With one foot planted firmly on the Kiss Me Deadly era of film noir and the other closer to The Killing of a Chinese Bookie, Blast of Silence begins with a brutal, uncompromising invocation of birth and ends with an almost mystically sensitive death. The story of socially isolated hit man Frankie (Allen Baron) who comes to terms with his deferred need for human connection just in time for a) Christmas, and b) a job that will require him to be especially cold-hearted, Blast of Silence is less a manifestation of the labrynthine plot trajectories of great noir than a early harbinger to the DIY moxie of the American independent movement.
Shot on a shoestring, director/writer/lead actor Baron’s blunt, almost perfunctory story doesn’t reveal much about the inner workings of its central character but instead takes advantage of the downright dull aspects of New York City, a city films (especially films noir) often depict with mythic reverence as a succession of places you’d want to visit but aren’t even sure you could live therein. So far as the movies are concerned, New York is as artificially engineered an environment as Disneyland or Stepford, Connecticut (or Hollywood). What Blast of Silence gets and gets right is the sense that New York, for all its “top of the world” potential, is also a working metropolis with accompanying concessions, mediocrities, and isolations.
Much like Val Lewton’s unnerving The Seventh Victim, the tension of Blast of Silence doesn’t so much revolve around the antihero’s job, redemption, or ultimate fate but rather the disconnect between its mundane milieu and the grandiose flourishes they’re meant to convey. Frankie spends the entire film looking schlubbish and constipated, far from the suave operator the film’s narrator coolly informs us is in the top five percentile earnings-wise. (The film’s narration, incidentally, is often cited for its use of the rare second-person address, but my take on it is that it’s really transposed first-person from within the protagonist’s overstressed psyche, that the instructions Frankie takes his cues from are actually coming from inside the house, so to speak.)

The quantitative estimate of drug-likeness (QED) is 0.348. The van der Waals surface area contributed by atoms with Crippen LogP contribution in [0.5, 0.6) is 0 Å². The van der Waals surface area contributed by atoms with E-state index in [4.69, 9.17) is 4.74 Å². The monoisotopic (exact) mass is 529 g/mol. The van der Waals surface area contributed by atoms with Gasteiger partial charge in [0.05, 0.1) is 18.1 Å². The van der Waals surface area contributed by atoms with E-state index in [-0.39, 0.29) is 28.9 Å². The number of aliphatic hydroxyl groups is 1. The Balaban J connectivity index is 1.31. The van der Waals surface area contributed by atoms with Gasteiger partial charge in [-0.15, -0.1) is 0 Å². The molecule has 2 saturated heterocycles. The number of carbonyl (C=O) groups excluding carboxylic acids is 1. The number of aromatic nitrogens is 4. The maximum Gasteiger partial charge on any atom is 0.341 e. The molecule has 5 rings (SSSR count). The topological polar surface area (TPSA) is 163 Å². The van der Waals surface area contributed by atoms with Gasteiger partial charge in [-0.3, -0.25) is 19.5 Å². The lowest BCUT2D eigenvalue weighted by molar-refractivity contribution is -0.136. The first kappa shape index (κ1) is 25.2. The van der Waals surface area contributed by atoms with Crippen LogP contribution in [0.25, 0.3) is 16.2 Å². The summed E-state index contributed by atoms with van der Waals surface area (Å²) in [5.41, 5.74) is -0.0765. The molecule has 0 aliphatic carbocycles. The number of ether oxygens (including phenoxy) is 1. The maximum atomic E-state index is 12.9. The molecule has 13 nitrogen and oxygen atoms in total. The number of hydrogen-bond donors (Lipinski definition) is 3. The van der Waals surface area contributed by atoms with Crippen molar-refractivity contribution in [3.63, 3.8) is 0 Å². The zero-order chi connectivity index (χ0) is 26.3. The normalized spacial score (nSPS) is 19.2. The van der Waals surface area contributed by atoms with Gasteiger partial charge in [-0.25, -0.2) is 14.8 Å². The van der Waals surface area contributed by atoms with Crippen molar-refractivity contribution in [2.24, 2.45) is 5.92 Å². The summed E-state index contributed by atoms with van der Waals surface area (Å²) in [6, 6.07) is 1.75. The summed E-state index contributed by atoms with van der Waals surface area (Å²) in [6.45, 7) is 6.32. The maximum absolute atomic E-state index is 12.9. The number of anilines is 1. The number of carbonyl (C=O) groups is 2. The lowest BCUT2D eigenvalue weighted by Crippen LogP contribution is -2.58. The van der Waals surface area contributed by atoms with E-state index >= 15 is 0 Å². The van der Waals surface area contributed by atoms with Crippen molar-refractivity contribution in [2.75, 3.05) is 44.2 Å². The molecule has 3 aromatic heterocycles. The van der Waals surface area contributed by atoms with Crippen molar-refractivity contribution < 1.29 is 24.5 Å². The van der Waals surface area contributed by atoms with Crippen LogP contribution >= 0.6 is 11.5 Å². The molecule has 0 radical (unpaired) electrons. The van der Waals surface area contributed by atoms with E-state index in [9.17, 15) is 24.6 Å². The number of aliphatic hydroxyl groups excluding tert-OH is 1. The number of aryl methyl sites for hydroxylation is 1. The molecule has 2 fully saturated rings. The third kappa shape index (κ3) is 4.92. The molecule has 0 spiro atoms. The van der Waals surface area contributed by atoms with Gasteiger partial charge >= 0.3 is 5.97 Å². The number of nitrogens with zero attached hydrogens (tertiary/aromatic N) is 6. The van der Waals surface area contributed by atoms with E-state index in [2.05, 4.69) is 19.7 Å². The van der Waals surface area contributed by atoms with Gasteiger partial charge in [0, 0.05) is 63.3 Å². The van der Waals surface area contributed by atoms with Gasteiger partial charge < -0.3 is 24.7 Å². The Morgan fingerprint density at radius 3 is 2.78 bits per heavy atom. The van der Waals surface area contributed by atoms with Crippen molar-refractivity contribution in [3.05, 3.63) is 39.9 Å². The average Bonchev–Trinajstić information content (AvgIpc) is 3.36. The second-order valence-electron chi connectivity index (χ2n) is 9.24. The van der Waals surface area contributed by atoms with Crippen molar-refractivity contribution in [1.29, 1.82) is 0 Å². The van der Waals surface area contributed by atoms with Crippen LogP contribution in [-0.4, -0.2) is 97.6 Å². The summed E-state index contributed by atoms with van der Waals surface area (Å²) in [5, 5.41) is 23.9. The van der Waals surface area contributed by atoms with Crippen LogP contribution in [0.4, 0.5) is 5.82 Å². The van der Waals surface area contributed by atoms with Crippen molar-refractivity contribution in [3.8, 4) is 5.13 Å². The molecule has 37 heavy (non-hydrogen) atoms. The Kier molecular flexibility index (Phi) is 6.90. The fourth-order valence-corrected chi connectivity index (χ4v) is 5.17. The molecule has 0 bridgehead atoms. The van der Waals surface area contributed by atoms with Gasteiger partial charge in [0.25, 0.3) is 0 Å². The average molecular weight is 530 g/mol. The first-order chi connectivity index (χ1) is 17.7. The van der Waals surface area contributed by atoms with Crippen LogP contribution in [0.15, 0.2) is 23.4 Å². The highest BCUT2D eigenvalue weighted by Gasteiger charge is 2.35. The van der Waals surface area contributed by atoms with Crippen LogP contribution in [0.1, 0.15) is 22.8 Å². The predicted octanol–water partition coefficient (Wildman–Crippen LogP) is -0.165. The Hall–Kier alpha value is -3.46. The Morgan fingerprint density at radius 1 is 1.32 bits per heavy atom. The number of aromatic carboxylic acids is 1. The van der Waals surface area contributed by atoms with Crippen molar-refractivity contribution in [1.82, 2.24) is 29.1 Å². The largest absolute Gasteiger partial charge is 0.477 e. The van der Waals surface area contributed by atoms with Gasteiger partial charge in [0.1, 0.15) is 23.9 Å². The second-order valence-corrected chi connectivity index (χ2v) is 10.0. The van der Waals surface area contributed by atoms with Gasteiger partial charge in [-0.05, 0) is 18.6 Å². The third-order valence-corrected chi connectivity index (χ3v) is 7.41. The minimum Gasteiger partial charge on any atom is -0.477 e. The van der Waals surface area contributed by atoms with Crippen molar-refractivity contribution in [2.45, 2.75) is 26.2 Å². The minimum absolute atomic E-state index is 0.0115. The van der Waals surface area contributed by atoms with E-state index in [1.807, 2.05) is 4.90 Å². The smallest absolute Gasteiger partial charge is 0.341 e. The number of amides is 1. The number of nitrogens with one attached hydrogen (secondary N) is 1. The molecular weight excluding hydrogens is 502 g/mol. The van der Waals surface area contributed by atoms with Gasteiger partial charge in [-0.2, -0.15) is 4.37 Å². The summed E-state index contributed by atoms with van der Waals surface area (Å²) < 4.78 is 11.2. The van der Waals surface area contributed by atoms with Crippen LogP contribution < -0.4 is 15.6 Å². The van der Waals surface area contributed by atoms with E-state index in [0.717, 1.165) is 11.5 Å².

For all the narrator’s insistence on stressing the dangers around every corner, the film’s bland images suggest the world truly couldn’t care less about Frankie’s dogged pursuit of a gun with a silencer; at one point a headline screams one of his crimes, but he’s the only character shown actually reading the article. Haunting, remote, and workmanlike, Blast of Silence may be the only film I’ve ever seen with a trip on the Station Island Ferry in which I expected a tumbleweed to flit across the deck.
The film looks like it may have been shot, in part, using short ends. The quality of the film stock varies pretty radically from shot to shot. For every carefully filmed study in high contrast (the silhouettes of caged rats that serve as prelude to a murder) comes another hand-held exterior with hazy, gray black levels and bland whites. Don't expect much better from the sound; gunshots sound more like rubber bands.
Just as Allen Baron is pretty much the whole show in the feature film, he's given the Criterion disc's meatiest bonus feature: a one-hour retrospective in which the renaissance man is filmed returning to the film's locations to reminisce (though one gets the sense that he's spent many of his days there, even though a title indicates he's relocated to Beverly Hills). Baron is good-spirited and offers plenty of insight, and at times seems almost bemused that his film even has any reputation to speak of. He also looks, sounds, and acts like a second cousin of Martin Scorsese. A collection of photos juxtaposing Baron in the film and, over 45 years later, revisiting the same locations seems a tad beside the point, but offers some text background information. A collection of old Polaroids from the shoot has the gratuitously mottled look absent from the actual film.
The neglected standing of Blast of Silence is the film's own best proof of its uniquely wallflowerish take on film noir tropes.